https://www.fool.com/investing/general/2014/08/02/we-have-way-more-than-53-years-worth-of-oil-left.aspx

  1. Here is an article (5 yrs old but if still valid) that says (53-5) 48 yrs of oil left, at least.

  2. Oil is harder to get to than in the past. But it is still economically very viable, esp. as long as they continue not to have to pay for the damages to our earth, sea, and atmosphere.

  3. Probably multiple answers to this, most of which are a mystery to me, but for example, I think that speculators and traders on futures effect the pricing, oftentimes.

Biofuels are a potential interim source of supplemental energy, at any point, if oil becomes more expensive.

We already have the technology for various sustainable energy production. The world’s infrastructure is based primarily on fossil fuels, but as those become less economically viable, for whatever reason, alternatives will be turned to. So, it is most likely that when that happens, there will still be lots of oil available, but it may well be much less accessible than what is being produced today.

no. Easy oil is over. The equation is EROEI - energy return over energy input. You are going to have to spend more energy (oil) to extract harder to get to oil.

Player: what fuel will you use to transition to the new source??

 

That will be part of human ingenuity and necessary invention. Someone will think of and develop something. With that much money at stake, in fact the whole world economy, it is inevitable.

Scientists will know approximately when fossil fuels will substantially decrease and people will become inventive long before they do. Scientists already have a good idea of when that will be. Somebody will develop something. I’d make a wager on it, but I won’t be around to collect, nor will the person I make the wager with be around to pay up. :wink:

 

Loisl read above

“Scientists will know approximately when fossil fuels will substantially decrease and people will become inventive—”

I think it can be argued that process started some time ago, as soon as renewable energy became a profitable concern.

Australia, with around 300 days of annual sunshine, together with an affluent society has one of the highest uptakes of solar energy in the world. In my state of South Australia, domestic uptake is one in four. This is at least partially because of government subsidies for the infrastructure. Australia is also committed to renewable energy as our main source within the next 20 years. That is also the timeline for the end of new internal combustions cars being used in Australia.

I bought my 5KW Solar panel system system about 2 years ago. The cost to me was $3000 installed. It’s a net input system, meaning my house uses what is produced first. The remainder goes to the grid, for which I’m paid an insulting 15 cents a kwh. The cost of electricity in my state is around 45 cents/ Kwh ; among the most expensive in the world.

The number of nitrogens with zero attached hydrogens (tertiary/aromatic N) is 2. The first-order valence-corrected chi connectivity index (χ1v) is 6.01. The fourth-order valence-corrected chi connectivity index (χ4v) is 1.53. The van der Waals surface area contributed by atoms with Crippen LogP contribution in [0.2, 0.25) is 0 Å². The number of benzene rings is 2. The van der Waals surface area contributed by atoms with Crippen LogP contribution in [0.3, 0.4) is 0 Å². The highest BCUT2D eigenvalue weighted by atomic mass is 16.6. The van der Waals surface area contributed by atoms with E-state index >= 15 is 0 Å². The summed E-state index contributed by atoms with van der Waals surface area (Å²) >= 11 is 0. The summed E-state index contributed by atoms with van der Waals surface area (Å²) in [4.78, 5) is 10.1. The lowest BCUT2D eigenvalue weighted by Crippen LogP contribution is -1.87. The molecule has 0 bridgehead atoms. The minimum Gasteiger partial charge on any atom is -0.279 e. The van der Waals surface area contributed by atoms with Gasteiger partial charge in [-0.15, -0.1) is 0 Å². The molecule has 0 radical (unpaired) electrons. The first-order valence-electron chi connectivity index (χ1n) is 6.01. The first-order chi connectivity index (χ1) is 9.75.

My solar panel system saves over 30% a year.

My dad worked for BP for over 40 years, in management. I asked him when I was about 12 (1959) ,how long the oil reserves would last He gave what I think was the official company line at the time: Dad said we had enough oil for A THOUSAND YEARS! I was too young and too gullible to question that statement .

Whereas I don’t think we are in imminent danger of running out of oil, there is no doubt in my mind that there will be drastic shortages within the next 2-3 decades I belive oil WILL be replaced by renewable energy before the middle of this century, depending on just how catastrophic climate change becomes.

Pat you havent heard the news?

PD, I think your dad was technically correct, in that I think there will be oil in the Earth 1000 yrs from now. It will probably not be easily accessible. But we will eventually, substantially, stop extracting oil, because alternate energy resources will be considered to be more economically viable. (Btw, this SHOULD already be the case if the cost of damages were figured in, but they continue not to be.) But even without considering the cost of damage to the world of oil, other energy sources will be less costly, eventually, and maybe not all that long from now.

.45 cents per kw sounds like a MAJOR ripoff! Seems like massive solar and wind farms would produce electricity far cheaper than that. No wind in Australia?

 

Pat you havent heard the news?

IF the answer is ‘Jesus’, I shall belt you around the left ear with a maggoty possum. If some thing else, “lay on McDuff”

“.45 cents per kw sounds like a MAJOR ripoff!”

Ya think? I think that’s called ‘a market economy’. In truth what that means is “charge as much as you can get away with”

As I mentioned, Australia already has one the highest uptakes of solar energy in the world. At least one energy company is already investing heavily in solar energy.

There are massive wind farms all over Australia. I was recently told that a wind turbine needs little maintenance and pays for its production in about 3 months. (?) Power companies are also heavily invested in wind farms

The link below is about wind Farms in my state of South Australia only. The days of power cost rip offs are coming are coming to an end in Australia .

https://en.wikipedia.org/wiki/List_of_wind_farms_in_South_Australia .

Addendum; OZ still has massive coal reserves, and still exports heaps. At present most of our power comes from coal . We even had a former Prime Minister try to argue the notion of ‘clean coal’.He was laughed at.